Historic "sweet spots", areas of well-to-well interference, and infill potential were determined for an 1800 well area of the OZONA (Canyon) field using a new approach that focuses on the age of the wells, their location, and production profiles. At the core of this new approach, termed "moving domain", is a mosaic of automated studies that draw statistical conclusions about well performance, depletion, and undrained acreage. Preliminary infill estimates in one to two weeks are possible and the technique is typically linked to conventional reservoir engineering to improve estimates. When applied to OZONA (Canyon), 1246 infill locations were identified with 636 Bcf of gas reserves.


History - The OZONA field, located in Crockett County in Southwest Texas (Figure 1) contains two major producing sands, the Canyon and the Penn. These sands are complex turbidite deposits that are characterized by numerous gas productive members with permeabilities from less than 0.001 mD to over 0.10 mD and are found at depths of 6,000 to 8,000 ft.1 A recent change in field rules will allow drilling to 40 acres spacing in most parts of the field. Initial development began in the early 1960s on 320 acre spacing, with subsequent infill drilling on 160- and 80 acre spacing. Typical completions require fracture treatments using water based fluids containing 50 to 250 klbs of 20/40 sand to achieve economic production rates. Ultimate gas recoveries range from 200 MMCF to over 2000 MMCF and can vary significantly from well to well. Historically, many wells with multiple pay zones were fracture treated simultaneously, while other wells were fracture treated in isolated stages.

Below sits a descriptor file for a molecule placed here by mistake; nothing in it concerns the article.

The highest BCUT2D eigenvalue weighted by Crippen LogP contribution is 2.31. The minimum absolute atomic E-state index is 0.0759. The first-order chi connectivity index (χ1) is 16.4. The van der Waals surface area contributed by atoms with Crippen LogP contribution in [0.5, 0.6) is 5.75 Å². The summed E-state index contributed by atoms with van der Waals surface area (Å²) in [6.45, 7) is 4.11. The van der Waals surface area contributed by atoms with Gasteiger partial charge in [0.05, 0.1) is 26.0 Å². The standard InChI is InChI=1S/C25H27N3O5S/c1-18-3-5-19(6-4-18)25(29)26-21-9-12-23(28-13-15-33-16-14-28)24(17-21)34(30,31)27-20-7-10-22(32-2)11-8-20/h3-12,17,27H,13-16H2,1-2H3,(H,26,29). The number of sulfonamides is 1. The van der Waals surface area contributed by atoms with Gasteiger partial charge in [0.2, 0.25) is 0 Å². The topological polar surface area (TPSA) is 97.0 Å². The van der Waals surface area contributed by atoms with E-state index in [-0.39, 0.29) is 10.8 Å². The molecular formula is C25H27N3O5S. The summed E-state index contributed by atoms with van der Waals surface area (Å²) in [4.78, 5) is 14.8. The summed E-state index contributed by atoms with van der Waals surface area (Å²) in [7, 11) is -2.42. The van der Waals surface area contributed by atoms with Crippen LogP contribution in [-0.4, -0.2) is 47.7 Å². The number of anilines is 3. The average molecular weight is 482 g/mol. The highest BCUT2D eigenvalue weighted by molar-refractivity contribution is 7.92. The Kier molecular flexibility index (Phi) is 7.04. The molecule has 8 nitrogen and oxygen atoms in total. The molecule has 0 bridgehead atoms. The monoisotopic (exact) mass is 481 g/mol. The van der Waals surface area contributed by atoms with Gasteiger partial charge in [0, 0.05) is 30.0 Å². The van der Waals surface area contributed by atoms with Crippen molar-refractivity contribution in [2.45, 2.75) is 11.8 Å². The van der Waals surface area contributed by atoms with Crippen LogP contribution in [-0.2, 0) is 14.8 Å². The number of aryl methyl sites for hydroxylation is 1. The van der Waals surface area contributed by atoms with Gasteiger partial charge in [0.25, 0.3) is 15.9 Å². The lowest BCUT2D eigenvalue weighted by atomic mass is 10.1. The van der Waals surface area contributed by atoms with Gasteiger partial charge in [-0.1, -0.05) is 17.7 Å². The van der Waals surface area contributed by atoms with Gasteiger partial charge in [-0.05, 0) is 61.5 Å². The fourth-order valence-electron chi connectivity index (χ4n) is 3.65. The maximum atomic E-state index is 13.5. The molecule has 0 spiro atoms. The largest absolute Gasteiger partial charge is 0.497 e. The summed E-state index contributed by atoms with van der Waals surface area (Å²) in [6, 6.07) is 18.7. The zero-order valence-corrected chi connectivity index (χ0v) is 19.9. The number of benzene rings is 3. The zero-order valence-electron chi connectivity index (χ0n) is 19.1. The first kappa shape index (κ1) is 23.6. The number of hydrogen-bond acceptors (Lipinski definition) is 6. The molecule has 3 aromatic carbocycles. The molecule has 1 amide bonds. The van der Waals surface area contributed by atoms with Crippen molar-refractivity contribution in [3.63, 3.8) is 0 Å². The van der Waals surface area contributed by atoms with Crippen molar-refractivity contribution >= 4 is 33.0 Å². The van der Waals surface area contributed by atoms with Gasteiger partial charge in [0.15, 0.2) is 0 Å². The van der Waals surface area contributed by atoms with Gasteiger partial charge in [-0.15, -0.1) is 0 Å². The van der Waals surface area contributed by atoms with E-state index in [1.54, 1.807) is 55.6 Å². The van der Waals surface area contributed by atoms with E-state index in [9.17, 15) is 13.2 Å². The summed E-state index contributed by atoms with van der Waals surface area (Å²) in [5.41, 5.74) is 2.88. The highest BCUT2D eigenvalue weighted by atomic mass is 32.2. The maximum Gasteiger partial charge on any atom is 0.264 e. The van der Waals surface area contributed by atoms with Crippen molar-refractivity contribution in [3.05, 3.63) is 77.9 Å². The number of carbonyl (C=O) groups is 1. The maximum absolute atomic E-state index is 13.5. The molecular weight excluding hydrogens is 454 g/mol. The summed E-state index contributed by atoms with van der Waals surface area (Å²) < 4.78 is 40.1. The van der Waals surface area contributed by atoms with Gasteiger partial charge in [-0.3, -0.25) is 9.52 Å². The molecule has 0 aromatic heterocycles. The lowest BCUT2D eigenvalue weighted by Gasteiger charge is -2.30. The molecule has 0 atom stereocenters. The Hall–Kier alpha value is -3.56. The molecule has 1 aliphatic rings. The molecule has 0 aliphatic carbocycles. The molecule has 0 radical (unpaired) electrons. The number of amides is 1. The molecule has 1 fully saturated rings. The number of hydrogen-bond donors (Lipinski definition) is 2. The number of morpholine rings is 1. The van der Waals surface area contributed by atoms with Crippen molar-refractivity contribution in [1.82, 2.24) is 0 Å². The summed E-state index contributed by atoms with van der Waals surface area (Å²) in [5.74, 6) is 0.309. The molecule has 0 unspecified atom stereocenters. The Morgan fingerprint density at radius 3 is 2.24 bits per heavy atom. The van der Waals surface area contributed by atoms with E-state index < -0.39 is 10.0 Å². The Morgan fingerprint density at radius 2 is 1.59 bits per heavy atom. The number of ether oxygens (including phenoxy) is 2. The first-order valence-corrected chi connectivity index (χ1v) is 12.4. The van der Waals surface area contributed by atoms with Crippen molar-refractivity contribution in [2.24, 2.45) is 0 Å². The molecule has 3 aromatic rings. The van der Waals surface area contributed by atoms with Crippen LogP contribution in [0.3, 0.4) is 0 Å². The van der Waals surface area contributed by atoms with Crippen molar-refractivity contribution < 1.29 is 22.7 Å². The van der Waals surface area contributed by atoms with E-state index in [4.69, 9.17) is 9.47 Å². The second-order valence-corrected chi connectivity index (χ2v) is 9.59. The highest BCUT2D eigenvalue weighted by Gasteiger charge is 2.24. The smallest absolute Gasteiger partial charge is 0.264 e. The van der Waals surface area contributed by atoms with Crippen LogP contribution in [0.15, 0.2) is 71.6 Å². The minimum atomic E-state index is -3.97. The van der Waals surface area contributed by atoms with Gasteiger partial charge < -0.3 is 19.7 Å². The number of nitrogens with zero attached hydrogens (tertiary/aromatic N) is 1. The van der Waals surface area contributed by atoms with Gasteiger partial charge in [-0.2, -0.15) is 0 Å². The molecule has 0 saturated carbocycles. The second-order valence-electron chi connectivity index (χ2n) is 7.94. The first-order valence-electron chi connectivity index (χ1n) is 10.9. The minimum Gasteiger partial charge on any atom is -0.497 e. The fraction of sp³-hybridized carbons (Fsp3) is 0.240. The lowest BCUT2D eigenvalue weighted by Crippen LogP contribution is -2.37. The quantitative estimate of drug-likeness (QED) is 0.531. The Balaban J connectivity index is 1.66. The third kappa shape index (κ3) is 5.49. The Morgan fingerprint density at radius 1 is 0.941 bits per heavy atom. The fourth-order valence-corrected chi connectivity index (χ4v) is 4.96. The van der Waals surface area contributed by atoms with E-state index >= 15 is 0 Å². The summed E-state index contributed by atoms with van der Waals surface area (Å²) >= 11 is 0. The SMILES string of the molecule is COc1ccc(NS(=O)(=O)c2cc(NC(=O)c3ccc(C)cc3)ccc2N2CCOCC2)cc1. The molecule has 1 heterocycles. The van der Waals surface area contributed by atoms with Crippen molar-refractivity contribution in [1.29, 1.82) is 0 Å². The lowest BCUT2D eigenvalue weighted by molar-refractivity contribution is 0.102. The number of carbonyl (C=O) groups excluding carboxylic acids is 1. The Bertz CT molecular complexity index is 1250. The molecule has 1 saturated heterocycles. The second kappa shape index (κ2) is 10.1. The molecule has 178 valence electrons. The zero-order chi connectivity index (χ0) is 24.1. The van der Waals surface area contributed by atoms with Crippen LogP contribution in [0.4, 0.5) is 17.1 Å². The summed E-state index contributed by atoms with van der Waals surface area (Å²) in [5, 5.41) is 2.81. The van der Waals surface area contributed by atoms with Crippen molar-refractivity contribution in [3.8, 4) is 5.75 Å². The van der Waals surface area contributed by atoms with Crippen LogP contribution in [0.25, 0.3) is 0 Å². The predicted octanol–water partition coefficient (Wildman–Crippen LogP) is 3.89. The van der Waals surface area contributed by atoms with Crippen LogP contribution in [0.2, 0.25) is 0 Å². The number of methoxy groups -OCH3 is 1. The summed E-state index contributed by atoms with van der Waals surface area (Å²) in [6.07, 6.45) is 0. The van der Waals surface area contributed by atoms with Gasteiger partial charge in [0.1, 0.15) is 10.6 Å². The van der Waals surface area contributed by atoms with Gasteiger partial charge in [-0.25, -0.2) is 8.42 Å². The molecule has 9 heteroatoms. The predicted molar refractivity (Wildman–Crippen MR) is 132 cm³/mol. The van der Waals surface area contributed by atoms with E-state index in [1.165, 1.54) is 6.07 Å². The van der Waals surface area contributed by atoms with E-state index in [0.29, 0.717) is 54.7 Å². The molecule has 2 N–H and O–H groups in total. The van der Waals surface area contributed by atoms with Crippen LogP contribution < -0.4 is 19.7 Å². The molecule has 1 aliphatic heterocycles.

Problem - Quantifying the infill potential in the OZONA (Canyon) field is difficult for several reasons: the layered and low permeability nature of the reservoir, the hydraulic fracturing of wells, the variation in well spacing, and the local and regional variations in rock quality. These complicating factors often cloud the extent of depletion, benefits of improved completion and operation techniques, and make the quantification of infill potential rather difficult. Because of these complexities and the fact that our study area contained over 1000 wells, the time and cost requirements of a conventional reservoir engineering study were unacceptable. Instead we applied a new technique that was found to be useful in a large tight gas field in East Texas.2

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